1 Source: Bloomberg.

2 Weighted Average Maturity (WAM): Measures the weighted average of the maturities of the portfolio’s individual holdings, taking into account reset dates for floating rate securities.

3 The Portfolio will be required to price and transact in their shares at a floating net asset value (“NAV”) and will be permitted to impose a liquidity fee on redemptions or temporarily restrict redemptions in the event that the Portfolio’s weekly liquid assets fall below certain thresholds.

4 The London Interbank Offered Rate (LIBOR) is the short-term interest rate that banks charge one another and that is generally representative of the most competitive and current cash rates available.

5 Government and Treasury Funds are Stable NAV funds.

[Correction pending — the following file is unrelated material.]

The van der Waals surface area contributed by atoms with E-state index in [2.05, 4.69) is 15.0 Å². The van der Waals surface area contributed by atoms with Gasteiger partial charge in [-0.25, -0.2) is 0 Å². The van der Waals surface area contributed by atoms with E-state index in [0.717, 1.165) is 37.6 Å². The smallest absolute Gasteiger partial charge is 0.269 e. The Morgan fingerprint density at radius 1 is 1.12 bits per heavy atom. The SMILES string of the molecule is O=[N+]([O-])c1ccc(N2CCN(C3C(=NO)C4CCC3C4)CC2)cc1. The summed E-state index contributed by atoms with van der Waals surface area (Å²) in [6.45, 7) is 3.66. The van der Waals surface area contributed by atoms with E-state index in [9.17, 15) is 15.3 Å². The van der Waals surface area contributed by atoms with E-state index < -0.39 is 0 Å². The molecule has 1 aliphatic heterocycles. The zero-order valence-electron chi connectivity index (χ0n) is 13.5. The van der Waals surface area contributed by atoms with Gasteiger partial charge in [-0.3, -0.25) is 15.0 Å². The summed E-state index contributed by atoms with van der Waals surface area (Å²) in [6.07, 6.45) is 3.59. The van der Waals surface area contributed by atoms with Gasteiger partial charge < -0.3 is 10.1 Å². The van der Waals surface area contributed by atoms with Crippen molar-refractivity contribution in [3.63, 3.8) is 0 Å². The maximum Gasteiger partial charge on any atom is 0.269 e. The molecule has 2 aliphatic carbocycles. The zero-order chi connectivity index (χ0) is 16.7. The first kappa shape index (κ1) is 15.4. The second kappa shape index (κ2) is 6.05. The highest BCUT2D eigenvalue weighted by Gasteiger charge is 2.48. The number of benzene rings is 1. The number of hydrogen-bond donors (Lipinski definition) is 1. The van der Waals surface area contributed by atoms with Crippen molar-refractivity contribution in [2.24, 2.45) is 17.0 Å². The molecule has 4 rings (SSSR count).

6 The SIFMA Municipal Swap index is a 7-day high-grade market index comprised of tax-exempt VRDOs reset rates that are reported to the Municipal Securities Rule Making Board’s (MSRB’s) SHORT reporting system.

7 The Bloomberg BVAL One-Year Note Index represents tax-exempt municipal bonds that have an average rating of AAA by Moody’s and S&P.

The views and opinions expressed are those of the Portfolio Management team as of May 31, 2021 and are subject to change based on market, economic and other conditions. Past performance is not indicative of future results.


 
 
 
The Global Liquidity team aims to effectively meet clients’ unique cash and working capital needs, offering a broad range of money market funds, ultra short bond funds and customized separate account solutions.
 
 
 
 
 

One basis point = 0.01%.

The index performance is provided for illustrative purposes only and is not meant to depict the performance of a specific investment.

Past performance is no guarantee of future results. This document represents the views of the portfolio management team. The authors’ views are subject to change without notice to the recipients of this document. It does not reflect the opinions of all portfolio managers at Morgan Stanley Investment Management and may not be reflected in other strategies and products that the Firm offers.